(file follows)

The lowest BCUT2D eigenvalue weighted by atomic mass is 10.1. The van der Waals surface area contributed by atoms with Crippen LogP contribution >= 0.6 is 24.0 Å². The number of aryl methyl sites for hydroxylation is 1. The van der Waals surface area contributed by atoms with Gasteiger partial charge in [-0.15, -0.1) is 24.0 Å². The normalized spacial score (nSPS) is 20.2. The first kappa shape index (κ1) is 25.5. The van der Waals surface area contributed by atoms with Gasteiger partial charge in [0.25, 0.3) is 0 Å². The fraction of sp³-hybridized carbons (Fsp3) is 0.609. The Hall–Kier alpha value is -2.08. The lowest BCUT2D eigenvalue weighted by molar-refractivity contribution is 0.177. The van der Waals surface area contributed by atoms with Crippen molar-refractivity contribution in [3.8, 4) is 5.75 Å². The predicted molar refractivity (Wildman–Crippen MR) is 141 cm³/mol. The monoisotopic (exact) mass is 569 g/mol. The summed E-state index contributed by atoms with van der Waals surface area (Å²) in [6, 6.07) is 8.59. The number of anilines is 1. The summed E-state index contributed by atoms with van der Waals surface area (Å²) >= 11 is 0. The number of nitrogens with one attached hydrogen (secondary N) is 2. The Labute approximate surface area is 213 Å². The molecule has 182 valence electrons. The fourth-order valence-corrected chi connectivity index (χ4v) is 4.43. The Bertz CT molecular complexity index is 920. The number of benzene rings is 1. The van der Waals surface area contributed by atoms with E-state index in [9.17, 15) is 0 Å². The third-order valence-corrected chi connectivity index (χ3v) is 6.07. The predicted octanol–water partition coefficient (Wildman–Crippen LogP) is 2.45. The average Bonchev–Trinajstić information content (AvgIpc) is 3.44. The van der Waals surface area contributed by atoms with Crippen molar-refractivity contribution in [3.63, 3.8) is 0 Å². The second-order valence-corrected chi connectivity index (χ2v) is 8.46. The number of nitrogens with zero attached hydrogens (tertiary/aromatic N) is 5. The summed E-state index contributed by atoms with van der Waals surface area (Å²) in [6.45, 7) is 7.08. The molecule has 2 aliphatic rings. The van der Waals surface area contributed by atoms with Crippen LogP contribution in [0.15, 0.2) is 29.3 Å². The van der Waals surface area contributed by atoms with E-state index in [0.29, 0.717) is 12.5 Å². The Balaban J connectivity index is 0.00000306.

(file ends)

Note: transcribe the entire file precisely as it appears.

The lowest BCUT2D eigenvalue weighted by atomic mass is 10.1. The van der Waals surface area contributed by atoms with Crippen LogP contribution >= 0.6 is 24.0 Å². The number of aryl methyl sites for hydroxylation is 1. The van der Waals surface area contributed by atoms with Gasteiger partial charge in [-0.15, -0.1) is 24.0 Å². The normalized spacial score (nSPS) is 20.2. The first kappa shape index (κ1) is 25.5. The van der Waals surface area contributed by atoms with Gasteiger partial charge in [0.25, 0.3) is 0 Å². The fraction of sp³-hybridized carbons (Fsp3) is 0.609. The Hall–Kier alpha value is -2.08. The lowest BCUT2D eigenvalue weighted by molar-refractivity contribution is 0.177. The van der Waals surface area contributed by atoms with Crippen molar-refractivity contribution in [3.8, 4) is 5.75 Å². The predicted molar refractivity (Wildman–Crippen MR) is 141 cm³/mol. The monoisotopic (exact) mass is 569 g/mol. The summed E-state index contributed by atoms with van der Waals surface area (Å²) in [6, 6.07) is 8.59. The number of anilines is 1. The summed E-state index contributed by atoms with van der Waals surface area (Å²) >= 11 is 0. The number of nitrogens with one attached hydrogen (secondary N) is 2. The Labute approximate surface area is 213 Å². The molecule has 182 valence electrons. The fourth-order valence-corrected chi connectivity index (χ4v) is 4.43. The Bertz CT molecular complexity index is 920. The number of benzene rings is 1. The van der Waals surface area contributed by atoms with E-state index in [9.17, 15) is 0 Å². The third-order valence-corrected chi connectivity index (χ3v) is 6.07. The predicted octanol–water partition coefficient (Wildman–Crippen LogP) is 2.45. The average Bonchev–Trinajstić information content (AvgIpc) is 3.44. The van der Waals surface area contributed by atoms with Crippen molar-refractivity contribution in [3.63, 3.8) is 0 Å². The second-order valence-corrected chi connectivity index (χ2v) is 8.46. The number of nitrogens with zero attached hydrogens (tertiary/aromatic N) is 5. The summed E-state index contributed by atoms with van der Waals surface area (Å²) in [6.45, 7) is 7.08. The molecule has 2 aliphatic rings. The van der Waals surface area contributed by atoms with Crippen LogP contribution in [0.15, 0.2) is 29.3 Å². The van der Waals surface area contributed by atoms with E-state index in [0.29, 0.717) is 12.5 Å². The Balaban J connectivity index is 0.00000306.